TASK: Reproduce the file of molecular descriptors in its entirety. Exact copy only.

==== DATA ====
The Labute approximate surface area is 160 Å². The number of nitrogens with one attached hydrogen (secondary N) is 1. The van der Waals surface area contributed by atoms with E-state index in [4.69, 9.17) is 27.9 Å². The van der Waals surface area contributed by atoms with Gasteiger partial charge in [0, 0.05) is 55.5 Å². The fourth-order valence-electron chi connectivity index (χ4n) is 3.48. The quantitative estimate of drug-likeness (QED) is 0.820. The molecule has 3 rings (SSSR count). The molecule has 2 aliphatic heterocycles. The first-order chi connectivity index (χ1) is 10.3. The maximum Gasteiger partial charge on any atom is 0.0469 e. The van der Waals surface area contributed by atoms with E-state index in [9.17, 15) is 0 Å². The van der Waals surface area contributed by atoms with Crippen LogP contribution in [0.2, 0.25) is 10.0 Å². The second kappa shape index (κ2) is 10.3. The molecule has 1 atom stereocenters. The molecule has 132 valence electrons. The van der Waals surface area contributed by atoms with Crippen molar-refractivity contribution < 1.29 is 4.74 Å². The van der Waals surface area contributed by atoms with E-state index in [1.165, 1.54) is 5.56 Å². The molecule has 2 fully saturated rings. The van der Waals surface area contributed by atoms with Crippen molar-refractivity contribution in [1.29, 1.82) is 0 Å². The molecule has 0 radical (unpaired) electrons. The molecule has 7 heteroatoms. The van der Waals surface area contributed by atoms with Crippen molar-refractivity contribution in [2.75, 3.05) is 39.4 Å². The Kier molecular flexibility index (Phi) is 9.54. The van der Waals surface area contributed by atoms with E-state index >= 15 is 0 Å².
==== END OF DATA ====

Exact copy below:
The Labute approximate surface area is 160 Å². The number of nitrogens with one attached hydrogen (secondary N) is 1. The van der Waals surface area contributed by atoms with E-state index in [4.69, 9.17) is 27.9 Å². The van der Waals surface area contributed by atoms with Gasteiger partial charge in [0, 0.05) is 55.5 Å². The fourth-order valence-electron chi connectivity index (χ4n) is 3.48. The quantitative estimate of drug-likeness (QED) is 0.820. The molecule has 3 rings (SSSR count). The molecule has 2 aliphatic heterocycles. The first-order chi connectivity index (χ1) is 10.3. The maximum Gasteiger partial charge on any atom is 0.0469 e. The van der Waals surface area contributed by atoms with E-state index in [9.17, 15) is 0 Å². The van der Waals surface area contributed by atoms with Crippen LogP contribution in [0.2, 0.25) is 10.0 Å². The second kappa shape index (κ2) is 10.3. The molecule has 1 atom stereocenters. The molecule has 132 valence electrons. The van der Waals surface area contributed by atoms with Crippen molar-refractivity contribution < 1.29 is 4.74 Å². The van der Waals surface area contributed by atoms with E-state index in [1.165, 1.54) is 5.56 Å². The molecule has 2 fully saturated rings. The van der Waals surface area contributed by atoms with Crippen molar-refractivity contribution in [1.29, 1.82) is 0 Å². The molecule has 0 radical (unpaired) electrons. The molecule has 7 heteroatoms. The van der Waals surface area contributed by atoms with Crippen molar-refractivity contribution in [2.75, 3.05) is 39.4 Å². The Kier molecular flexibility index (Phi) is 9.54. The van der Waals surface area contributed by atoms with E-state index >= 15 is 0 Å².